The encyclical letter Laudato Si is available here on the Vatican website. Section III of Chapter One treats the issue of biodiversity, and its loss.
32. The earth’s resources are also being plundered because of short-sighted approaches to the economy, commerce and production. The loss of forests and woodlands entails the loss of species which may constitute extremely important resources in the future, not only for food but also for curing disease and other uses. Different species contain genes which could be key resources in years ahead for meeting human needs and regulating environmental problems.
Aware this is supposed to be the chapter for the world, and not necessarily Christianity, this passage from Sirach comes to mind:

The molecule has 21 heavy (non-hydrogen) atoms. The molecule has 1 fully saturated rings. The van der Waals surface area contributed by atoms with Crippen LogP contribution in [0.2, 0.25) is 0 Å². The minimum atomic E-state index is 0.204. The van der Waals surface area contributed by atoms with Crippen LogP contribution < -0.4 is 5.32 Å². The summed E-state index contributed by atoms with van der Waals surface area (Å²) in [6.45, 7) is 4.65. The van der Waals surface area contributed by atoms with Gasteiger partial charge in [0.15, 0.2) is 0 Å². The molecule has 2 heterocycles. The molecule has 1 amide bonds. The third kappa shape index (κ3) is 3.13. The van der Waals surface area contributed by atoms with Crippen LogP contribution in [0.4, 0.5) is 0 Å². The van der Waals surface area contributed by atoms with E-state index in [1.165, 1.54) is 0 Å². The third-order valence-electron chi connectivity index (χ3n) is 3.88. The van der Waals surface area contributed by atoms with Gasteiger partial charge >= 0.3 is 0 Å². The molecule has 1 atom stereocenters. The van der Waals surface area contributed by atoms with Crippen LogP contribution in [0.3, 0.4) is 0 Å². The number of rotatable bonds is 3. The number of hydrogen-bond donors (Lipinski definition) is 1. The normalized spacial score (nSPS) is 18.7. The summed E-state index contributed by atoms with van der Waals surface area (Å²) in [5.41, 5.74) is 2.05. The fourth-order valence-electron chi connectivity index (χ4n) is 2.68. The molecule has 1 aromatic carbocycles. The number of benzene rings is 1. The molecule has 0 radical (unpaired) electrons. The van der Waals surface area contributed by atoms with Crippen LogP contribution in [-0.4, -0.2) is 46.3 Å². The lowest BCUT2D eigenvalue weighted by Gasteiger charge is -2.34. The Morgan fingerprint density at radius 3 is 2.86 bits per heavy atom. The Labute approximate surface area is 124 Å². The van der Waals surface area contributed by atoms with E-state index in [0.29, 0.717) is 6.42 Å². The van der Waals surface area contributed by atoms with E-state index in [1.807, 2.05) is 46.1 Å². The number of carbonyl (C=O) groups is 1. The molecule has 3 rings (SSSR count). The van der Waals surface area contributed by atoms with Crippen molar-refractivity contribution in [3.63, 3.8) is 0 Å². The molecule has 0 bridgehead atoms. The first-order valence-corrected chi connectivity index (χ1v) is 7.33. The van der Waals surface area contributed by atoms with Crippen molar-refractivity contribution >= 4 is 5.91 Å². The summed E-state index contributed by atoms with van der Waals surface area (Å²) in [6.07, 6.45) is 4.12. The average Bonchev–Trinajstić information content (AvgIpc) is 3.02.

How desirable are all his works,
and how sparkling they are to see!
All these things live and remain for ever;
each creature is preserved to meet a particular need. (42:22-23)
The need might not be our own, for human use. But any species might be part of a larger fabric, a greater intention.
33. It is not enough, however, to think of different species merely as potential “resources” to be exploited, while overlooking the fact that they have value in themselves. Each year sees the disappearance of thousands of plant and animal species which we will never know, which our children will never see, because they have been lost for ever. The great majority become extinct for reasons related to human activity. Because of us, thousands of species will no longer give glory to God by their very existence, nor convey their message to us. We have no such right.
Some might complain about the rights of human beings to exist over and above other creatures. I don’t think the Bible or Pope Francis suggests this as a value to itself. LS 33 invites us to look deeper, to move beyond using something or some creature to use it up.